BAGHDAD - A Sunni schoolteacher was hijacked as he drove to visit his sister in a predominantly Shiite area of Baghdad on Thursday. His body was found an hour later with three gunshots to his eyes.
Iraqi police officers walk in Baghdad's Sunni district of al-Khadra October 25, 2007. [Agencies]
Iraqi police blamed Shiite gang members for the killing — a grim reminder that sectarian hatreds and crimes persist regardless of declining violence in the capital.
Ahmed al-Janabi, a 45-year-old father of three, was stopped at a southwest Baghdad intersection by gunmen in two cars. They drove him away in his own car after inspecting his national ID and food ration card. His name doomed him: the al-Janabi tribe is mainly Sunni.
Police found his body in the car in a nearby neighborhood, with the gunshot wounds to his eyes, according to an officer at the hospital where police delivered the body.
The officer, who spoke on condition of anonymity because he feared becoming a target himself, said the attackers were Shiite militia members.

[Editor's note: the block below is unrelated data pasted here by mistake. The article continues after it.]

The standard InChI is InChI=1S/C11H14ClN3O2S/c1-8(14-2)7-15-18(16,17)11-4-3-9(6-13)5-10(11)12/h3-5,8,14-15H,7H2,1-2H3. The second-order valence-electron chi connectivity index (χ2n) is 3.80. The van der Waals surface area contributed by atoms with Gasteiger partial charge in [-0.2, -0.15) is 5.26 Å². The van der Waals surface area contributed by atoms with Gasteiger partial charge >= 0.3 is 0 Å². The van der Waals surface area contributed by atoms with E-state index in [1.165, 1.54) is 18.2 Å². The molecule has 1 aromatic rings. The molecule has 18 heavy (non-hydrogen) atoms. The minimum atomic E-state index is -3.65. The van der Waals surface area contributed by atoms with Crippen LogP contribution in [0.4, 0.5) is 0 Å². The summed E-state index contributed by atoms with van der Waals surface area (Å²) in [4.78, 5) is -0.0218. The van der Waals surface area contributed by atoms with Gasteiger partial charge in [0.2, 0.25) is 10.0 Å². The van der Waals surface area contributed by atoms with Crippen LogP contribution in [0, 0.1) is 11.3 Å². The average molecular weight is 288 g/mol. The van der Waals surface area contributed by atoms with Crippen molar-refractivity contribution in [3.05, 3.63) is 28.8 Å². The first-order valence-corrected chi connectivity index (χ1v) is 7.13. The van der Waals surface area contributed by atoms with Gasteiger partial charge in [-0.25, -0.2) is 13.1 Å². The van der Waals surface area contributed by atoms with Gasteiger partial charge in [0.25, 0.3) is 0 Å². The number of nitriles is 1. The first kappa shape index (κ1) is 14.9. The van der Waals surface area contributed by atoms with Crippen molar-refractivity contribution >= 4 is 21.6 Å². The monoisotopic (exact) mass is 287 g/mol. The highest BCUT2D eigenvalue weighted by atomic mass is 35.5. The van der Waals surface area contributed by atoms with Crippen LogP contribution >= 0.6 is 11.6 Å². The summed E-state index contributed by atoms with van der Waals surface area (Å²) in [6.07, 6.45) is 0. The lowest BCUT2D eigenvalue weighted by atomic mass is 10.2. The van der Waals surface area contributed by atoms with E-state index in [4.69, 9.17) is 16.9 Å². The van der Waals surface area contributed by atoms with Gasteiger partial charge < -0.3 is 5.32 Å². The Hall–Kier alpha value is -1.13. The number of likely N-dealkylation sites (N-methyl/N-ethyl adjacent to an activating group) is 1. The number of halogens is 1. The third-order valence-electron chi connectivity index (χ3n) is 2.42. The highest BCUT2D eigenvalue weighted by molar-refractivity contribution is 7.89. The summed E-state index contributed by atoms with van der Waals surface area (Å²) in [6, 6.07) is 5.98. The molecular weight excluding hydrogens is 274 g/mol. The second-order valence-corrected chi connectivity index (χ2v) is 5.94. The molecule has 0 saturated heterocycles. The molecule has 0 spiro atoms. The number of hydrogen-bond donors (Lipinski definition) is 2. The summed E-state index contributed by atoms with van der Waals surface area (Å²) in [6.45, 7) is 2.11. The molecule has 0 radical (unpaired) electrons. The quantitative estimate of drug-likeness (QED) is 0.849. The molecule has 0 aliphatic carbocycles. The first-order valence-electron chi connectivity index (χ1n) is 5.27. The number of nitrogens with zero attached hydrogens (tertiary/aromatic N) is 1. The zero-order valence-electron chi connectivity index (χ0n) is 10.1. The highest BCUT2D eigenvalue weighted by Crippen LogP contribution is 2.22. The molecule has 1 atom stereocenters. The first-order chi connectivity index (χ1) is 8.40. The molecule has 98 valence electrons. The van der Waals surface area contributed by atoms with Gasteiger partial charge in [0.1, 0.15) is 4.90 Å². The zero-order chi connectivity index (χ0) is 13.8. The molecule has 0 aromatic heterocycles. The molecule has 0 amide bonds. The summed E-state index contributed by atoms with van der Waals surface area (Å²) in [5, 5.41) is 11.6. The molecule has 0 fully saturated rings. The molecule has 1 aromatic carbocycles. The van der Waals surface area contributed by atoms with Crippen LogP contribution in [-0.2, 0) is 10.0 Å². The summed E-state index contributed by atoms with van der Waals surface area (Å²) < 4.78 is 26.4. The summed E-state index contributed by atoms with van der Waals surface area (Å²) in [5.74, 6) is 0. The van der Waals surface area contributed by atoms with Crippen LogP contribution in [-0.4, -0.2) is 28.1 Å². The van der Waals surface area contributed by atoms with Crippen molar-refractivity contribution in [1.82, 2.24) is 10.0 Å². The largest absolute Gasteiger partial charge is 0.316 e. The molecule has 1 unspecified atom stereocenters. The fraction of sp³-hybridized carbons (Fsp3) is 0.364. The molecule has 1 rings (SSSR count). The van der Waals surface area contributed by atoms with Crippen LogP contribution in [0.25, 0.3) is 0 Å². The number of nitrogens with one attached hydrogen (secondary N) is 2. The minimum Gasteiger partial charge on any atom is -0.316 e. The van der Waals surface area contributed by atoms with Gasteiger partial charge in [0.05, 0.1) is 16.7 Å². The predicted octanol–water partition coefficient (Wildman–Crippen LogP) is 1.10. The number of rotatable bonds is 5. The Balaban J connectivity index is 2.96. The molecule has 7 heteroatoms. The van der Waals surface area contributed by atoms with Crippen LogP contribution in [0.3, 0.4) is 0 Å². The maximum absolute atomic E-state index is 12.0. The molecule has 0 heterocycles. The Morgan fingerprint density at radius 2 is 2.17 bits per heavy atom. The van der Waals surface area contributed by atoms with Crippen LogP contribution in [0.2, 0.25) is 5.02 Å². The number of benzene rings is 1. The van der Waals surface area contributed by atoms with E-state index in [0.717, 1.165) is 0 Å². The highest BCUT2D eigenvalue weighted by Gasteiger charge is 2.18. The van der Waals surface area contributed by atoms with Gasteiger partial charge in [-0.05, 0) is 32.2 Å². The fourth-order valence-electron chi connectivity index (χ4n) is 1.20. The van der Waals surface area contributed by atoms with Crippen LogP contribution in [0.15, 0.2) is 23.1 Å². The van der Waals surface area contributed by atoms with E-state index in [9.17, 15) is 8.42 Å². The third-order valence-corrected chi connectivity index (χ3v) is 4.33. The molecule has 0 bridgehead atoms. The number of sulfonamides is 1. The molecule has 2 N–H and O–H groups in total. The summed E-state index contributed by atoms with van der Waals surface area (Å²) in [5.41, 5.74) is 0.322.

Al-Janabi's sister was married to a Shiite man, police said.
Northeast of the capital, women in black and other relatives gathered at another morgue to claim the bodies of eight men found dumped in the city of Baqouba. Two were Shiite brothers who had been abducted at a fake checkpoint near the city two days ago, police said.
Such sectarian killings usually blamed on so-called death squads run by Shiite militias have been a daily occurrence in Iraq since a February 2006 bombing of a Shiite shrine north of Baghdad sparked a wave of retaliatory violence. The shrine attack was believed to have been the work of al-Qaida in Iraq — Sunni extremists.
The number of sectarian killings has fallen dramatically since a joint US-Iraqi security crackdown began in Baghdad in February. Killings declined further beginning in August, when radical Shiite cleric Muqtada al-Sadr ordered his Mahdi Army militia fighters to cease attacks for up to six months.